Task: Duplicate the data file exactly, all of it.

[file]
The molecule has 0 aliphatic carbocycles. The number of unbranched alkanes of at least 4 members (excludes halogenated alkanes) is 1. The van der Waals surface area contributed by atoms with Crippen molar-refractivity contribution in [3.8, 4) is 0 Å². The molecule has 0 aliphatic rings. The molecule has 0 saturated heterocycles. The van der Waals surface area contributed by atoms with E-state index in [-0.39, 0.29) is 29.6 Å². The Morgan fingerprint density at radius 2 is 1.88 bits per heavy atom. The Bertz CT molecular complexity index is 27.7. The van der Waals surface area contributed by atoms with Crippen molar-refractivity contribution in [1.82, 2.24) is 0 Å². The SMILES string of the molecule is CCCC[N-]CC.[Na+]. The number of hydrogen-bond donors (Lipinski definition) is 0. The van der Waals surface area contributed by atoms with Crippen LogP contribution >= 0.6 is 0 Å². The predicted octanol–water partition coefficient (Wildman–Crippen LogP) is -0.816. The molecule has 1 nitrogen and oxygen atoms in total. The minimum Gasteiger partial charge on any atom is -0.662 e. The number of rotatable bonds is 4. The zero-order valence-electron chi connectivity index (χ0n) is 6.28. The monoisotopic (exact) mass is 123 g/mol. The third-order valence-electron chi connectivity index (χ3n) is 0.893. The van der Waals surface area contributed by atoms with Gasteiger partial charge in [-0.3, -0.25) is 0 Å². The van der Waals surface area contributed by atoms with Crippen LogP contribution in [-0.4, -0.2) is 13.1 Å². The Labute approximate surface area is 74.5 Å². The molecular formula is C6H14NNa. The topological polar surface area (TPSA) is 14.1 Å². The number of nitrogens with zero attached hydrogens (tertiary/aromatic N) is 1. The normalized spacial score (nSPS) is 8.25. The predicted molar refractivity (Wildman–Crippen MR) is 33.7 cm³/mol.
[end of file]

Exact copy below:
The molecule has 0 aliphatic carbocycles. The number of unbranched alkanes of at least 4 members (excludes halogenated alkanes) is 1. The van der Waals surface area contributed by atoms with Crippen molar-refractivity contribution in [3.8, 4) is 0 Å². The molecule has 0 aliphatic rings. The molecule has 0 saturated heterocycles. The van der Waals surface area contributed by atoms with E-state index in [-0.39, 0.29) is 29.6 Å². The Morgan fingerprint density at radius 2 is 1.88 bits per heavy atom. The Bertz CT molecular complexity index is 27.7. The van der Waals surface area contributed by atoms with Crippen molar-refractivity contribution in [1.82, 2.24) is 0 Å². The SMILES string of the molecule is CCCC[N-]CC.[Na+]. The number of hydrogen-bond donors (Lipinski definition) is 0. The van der Waals surface area contributed by atoms with Crippen LogP contribution >= 0.6 is 0 Å². The predicted octanol–water partition coefficient (Wildman–Crippen LogP) is -0.816. The molecule has 1 nitrogen and oxygen atoms in total. The minimum Gasteiger partial charge on any atom is -0.662 e. The number of rotatable bonds is 4. The zero-order valence-electron chi connectivity index (χ0n) is 6.28. The monoisotopic (exact) mass is 123 g/mol. The third-order valence-electron chi connectivity index (χ3n) is 0.893. The van der Waals surface area contributed by atoms with Gasteiger partial charge in [-0.3, -0.25) is 0 Å². The van der Waals surface area contributed by atoms with Crippen LogP contribution in [-0.4, -0.2) is 13.1 Å². The Labute approximate surface area is 74.5 Å². The molecular formula is C6H14NNa. The topological polar surface area (TPSA) is 14.1 Å². The number of nitrogens with zero attached hydrogens (tertiary/aromatic N) is 1. The normalized spacial score (nSPS) is 8.25. The predicted molar refractivity (Wildman–Crippen MR) is 33.7 cm³/mol.